Temperature is monitored and measured within each vessel using an infrared sensor mounted in the cavity. Temperature data is used to regulate the microwave input power and control the temperature in the same way as the batch systems. Sample pressure is measured using a sensor in the component that "seals" the vessel into the microwave system cavity. The component measures the deflection of the vessel cap as pressure is generated during the irradiation cycles causing the cap to move outward. The system stirs the sample solvent mixture in the vessel using a magnetic component located under the cavity floor and a magnetic spinbar placed in the extraction vessel. At the end of the irradiation cycle, the sample is automatically cooled using compressed air, rapidly decreasing the temperature and pressure of the vessel. The "cool down" time is reduced resulting in turnaround times as low as five min per sample. Figure 4 depicts a typical design of a sequential style MAE system.
Figure 4: Representation of a focused (single-mode) microwave extraction system.
Vessels used with sequential style systems are available in sizes from 5–80 mL with a working volume range of 2–50 mL respectively. The vessel material is normally glass, with quartz as an option. Caps have a Teflon sealing surface between the cap and vessel lip to minimize contamination issues. The rack size, or the number of vessels, that can be held for automated processing is variable — most commonly 48 or 60 of 10-mL size vessels and 24 for 80-mL size vessels. Table 3 provides a comparison of the important features of the sequential MAE systems on the market.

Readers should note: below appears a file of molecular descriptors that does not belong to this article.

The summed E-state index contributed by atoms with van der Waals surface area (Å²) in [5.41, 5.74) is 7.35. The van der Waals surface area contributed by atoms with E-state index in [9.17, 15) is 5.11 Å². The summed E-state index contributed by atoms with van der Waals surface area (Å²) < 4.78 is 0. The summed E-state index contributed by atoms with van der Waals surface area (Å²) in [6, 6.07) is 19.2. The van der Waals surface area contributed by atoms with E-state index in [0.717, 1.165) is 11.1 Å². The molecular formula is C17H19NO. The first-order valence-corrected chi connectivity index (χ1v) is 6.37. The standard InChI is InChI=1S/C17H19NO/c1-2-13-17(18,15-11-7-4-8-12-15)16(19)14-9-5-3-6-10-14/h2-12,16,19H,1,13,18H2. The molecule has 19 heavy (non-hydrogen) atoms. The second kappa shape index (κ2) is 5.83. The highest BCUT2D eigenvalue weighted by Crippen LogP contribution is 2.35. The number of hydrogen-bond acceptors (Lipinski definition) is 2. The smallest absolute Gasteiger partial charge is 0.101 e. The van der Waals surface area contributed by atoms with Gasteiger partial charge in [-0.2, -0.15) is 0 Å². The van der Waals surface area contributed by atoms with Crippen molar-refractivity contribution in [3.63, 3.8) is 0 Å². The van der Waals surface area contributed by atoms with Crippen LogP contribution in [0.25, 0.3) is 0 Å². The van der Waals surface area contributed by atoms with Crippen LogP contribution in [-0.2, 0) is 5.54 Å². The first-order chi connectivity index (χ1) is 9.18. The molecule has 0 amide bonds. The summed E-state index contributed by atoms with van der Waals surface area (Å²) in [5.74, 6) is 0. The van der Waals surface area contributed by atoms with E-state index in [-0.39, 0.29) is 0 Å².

Table 3: Sequential, closed vessel microwave accelerate extraction system comparison.
The potential benefits of a sequential versus a batch style microwave system are:
This sequential approach provides more flexibility than with a batch-style system. Both systems apply microwave energy to sample–solvent mixtures at elevated temperature and pressure under controlled conditions with sample stirring to accelerate the extraction process. For laboratory scientists, the sample variety, throughput, and objectives will define which system is better suited for their needs.